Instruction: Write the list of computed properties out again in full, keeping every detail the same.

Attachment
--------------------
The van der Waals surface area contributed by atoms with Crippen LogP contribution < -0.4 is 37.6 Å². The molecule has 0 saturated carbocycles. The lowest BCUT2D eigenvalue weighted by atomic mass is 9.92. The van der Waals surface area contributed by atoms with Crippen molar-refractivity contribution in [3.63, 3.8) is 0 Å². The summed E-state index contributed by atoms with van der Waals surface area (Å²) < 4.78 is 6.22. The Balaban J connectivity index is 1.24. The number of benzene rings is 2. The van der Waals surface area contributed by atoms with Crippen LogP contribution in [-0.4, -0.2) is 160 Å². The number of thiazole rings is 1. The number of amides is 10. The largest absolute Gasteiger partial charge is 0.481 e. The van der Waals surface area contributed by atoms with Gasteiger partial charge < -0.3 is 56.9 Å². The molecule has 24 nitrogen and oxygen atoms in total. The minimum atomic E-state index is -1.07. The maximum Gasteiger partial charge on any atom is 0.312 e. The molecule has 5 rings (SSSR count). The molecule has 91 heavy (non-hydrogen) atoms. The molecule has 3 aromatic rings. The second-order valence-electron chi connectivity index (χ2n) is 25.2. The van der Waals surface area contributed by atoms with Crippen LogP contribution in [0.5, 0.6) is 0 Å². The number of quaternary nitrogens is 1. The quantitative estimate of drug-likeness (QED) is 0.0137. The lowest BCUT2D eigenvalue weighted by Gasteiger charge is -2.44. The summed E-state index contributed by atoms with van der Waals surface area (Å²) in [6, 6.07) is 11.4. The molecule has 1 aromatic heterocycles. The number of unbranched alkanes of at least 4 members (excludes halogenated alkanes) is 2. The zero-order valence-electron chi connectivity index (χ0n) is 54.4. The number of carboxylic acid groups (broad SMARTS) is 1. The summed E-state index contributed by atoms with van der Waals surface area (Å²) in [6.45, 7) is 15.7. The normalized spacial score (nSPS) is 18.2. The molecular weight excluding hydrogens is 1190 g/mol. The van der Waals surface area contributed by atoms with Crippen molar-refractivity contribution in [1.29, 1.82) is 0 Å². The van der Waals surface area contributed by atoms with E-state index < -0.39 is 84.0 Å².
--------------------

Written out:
The van der Waals surface area contributed by atoms with Crippen LogP contribution < -0.4 is 37.6 Å². The molecule has 0 saturated carbocycles. The lowest BCUT2D eigenvalue weighted by atomic mass is 9.92. The van der Waals surface area contributed by atoms with Crippen molar-refractivity contribution in [3.63, 3.8) is 0 Å². The summed E-state index contributed by atoms with van der Waals surface area (Å²) < 4.78 is 6.22. The Balaban J connectivity index is 1.24. The number of benzene rings is 2. The van der Waals surface area contributed by atoms with Crippen LogP contribution in [-0.4, -0.2) is 160 Å². The number of thiazole rings is 1. The number of amides is 10. The largest absolute Gasteiger partial charge is 0.481 e. The van der Waals surface area contributed by atoms with Gasteiger partial charge < -0.3 is 56.9 Å². The molecule has 24 nitrogen and oxygen atoms in total. The minimum atomic E-state index is -1.07. The maximum Gasteiger partial charge on any atom is 0.312 e. The molecule has 5 rings (SSSR count). The molecule has 91 heavy (non-hydrogen) atoms. The molecule has 3 aromatic rings. The second-order valence-electron chi connectivity index (χ2n) is 25.2. The van der Waals surface area contributed by atoms with Crippen LogP contribution in [0.5, 0.6) is 0 Å². The number of quaternary nitrogens is 1. The quantitative estimate of drug-likeness (QED) is 0.0137. The lowest BCUT2D eigenvalue weighted by Gasteiger charge is -2.44. The summed E-state index contributed by atoms with van der Waals surface area (Å²) in [6, 6.07) is 11.4. The molecule has 1 aromatic heterocycles. The number of unbranched alkanes of at least 4 members (excludes halogenated alkanes) is 2. The zero-order valence-electron chi connectivity index (χ0n) is 54.4. The number of carboxylic acid groups (broad SMARTS) is 1. The summed E-state index contributed by atoms with van der Waals surface area (Å²) in [6.45, 7) is 15.7. The normalized spacial score (nSPS) is 18.2. The molecular weight excluding hydrogens is 1190 g/mol. The van der Waals surface area contributed by atoms with Crippen molar-refractivity contribution in [1.29, 1.82) is 0 Å². The van der Waals surface area contributed by atoms with E-state index < -0.39 is 84.0 Å².